State Department Makes Permanent Staffing Reductions To Embassy In Cuba : The Two-Way Unexplained illnesses afflicting employees of the U.S. embassy in Havana led to the State Department decision to scale back staff and ban personnel's family members.
NPR logo State Department Makes Permanent Staffing Reductions To Embassy In Cuba

State Department Makes Permanent Staffing Reductions To Embassy In Cuba

The State Department has set permanent cuts in personnel at the U.S. embassy in Havana, Cuba. Health damage suffered there by Americans is still unexplained. Anadolu Agency/Getty Images hide caption

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Anadolu Agency/Getty Images

The State Department has set permanent cuts in personnel at the U.S. embassy in Havana, Cuba. Health damage suffered there by Americans is still unexplained.

Anadolu Agency/Getty Images

The U.S. Embassy in Havana will continue to operate with minimal staff and will become what is known as an unaccompanied post, with an indefinite ban on family members of embassy employees residing there, the State Department says.

NPR's Michele Kelemen reports that this status typically applies only to war zones or other dangerous cities.

Secretary of State Rex Tillerson temporarily pulled all nonessential State Department staff out of Cuba in September 2017 after numerous diplomats reported experiencing strange medical symptoms, ranging from dizziness to hearing loss.

The reduced staffing was set to expire this weekend. In a news release Friday, the State Department said the safety of personnel in Cuba was a critical factor in making the staffing reductions permanent.

"We still do not have definitive answers on the source or cause of the attacks, and an investigation into the attacks is ongoing," read the release.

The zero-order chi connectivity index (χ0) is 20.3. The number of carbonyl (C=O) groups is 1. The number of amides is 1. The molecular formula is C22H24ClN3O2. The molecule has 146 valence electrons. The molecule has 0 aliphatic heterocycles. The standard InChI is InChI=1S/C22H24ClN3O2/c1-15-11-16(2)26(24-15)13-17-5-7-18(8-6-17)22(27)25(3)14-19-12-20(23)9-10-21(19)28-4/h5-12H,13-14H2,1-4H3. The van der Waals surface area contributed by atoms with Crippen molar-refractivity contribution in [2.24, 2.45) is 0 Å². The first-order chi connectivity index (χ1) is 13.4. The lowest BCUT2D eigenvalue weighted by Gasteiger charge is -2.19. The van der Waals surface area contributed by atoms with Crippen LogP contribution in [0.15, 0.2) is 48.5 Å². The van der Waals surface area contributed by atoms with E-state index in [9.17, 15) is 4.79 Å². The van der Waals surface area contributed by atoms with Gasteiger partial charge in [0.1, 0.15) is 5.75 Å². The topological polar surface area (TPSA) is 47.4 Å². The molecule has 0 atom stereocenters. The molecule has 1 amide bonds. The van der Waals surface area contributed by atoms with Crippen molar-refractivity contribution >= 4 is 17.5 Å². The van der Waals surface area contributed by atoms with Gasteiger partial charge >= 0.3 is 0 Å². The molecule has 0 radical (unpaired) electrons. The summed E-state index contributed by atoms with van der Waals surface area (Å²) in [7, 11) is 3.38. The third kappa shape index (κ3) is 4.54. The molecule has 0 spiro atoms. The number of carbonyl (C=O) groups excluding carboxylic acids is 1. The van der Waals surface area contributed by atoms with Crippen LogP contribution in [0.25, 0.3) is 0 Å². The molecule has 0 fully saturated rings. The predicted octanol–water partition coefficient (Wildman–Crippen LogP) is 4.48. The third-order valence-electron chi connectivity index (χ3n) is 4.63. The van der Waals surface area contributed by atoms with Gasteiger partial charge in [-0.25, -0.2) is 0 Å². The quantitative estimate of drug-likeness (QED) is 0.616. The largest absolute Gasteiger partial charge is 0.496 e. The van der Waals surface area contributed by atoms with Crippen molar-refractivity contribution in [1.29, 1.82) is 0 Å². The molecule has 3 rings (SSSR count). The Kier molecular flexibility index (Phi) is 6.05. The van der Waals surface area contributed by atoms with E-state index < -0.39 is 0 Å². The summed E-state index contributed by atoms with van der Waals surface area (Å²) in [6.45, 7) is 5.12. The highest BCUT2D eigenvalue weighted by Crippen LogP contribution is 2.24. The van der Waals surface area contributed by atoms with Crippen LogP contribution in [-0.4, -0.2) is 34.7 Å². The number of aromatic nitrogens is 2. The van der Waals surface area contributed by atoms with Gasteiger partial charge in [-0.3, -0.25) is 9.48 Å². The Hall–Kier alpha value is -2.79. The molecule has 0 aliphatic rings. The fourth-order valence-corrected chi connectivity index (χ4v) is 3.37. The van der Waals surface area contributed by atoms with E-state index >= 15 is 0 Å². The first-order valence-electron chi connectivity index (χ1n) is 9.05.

Incidents began as early as November 2016. A variety of explanations have emerged about the cause of symptoms, including the possibility they were triggered by strange sounds.

"They [U.S. personnel in Cuba] associated the onset of these symptoms to their exposures with unusual sounds or auditory sensations. Various descriptions were given: 'a high-pitched beam of sound'; an 'incapacitating sound'; a 'baffling sensation' akin to driving with the windows partially open in a car; or just an intense pressure in one ear," said Dr. Charles Rosenfarb, the State Department's medical director, at a meeting of the Senate Foreign Relations Subcommittee on the Western Hemisphere in January.

Cuba has denied involvement in the incidents.

The September staff reductions at the Havana embassy ended almost all visa processing. James Williams, president of Engage Cuba, an organization that supports a stronger relationship between the United States and Cuba, said in a statement that the continued changes affect more than just State Department personnel.

"Perhaps the biggest losers will be the hundreds of thousands of Cubans and Cuban Americans, who travel back and forth to see family, celebrate milestones, and attend to sick relatives, since we are unable to properly process visas and facilitate travel," said Williams.

The new staffing plan takes effect on Monday.

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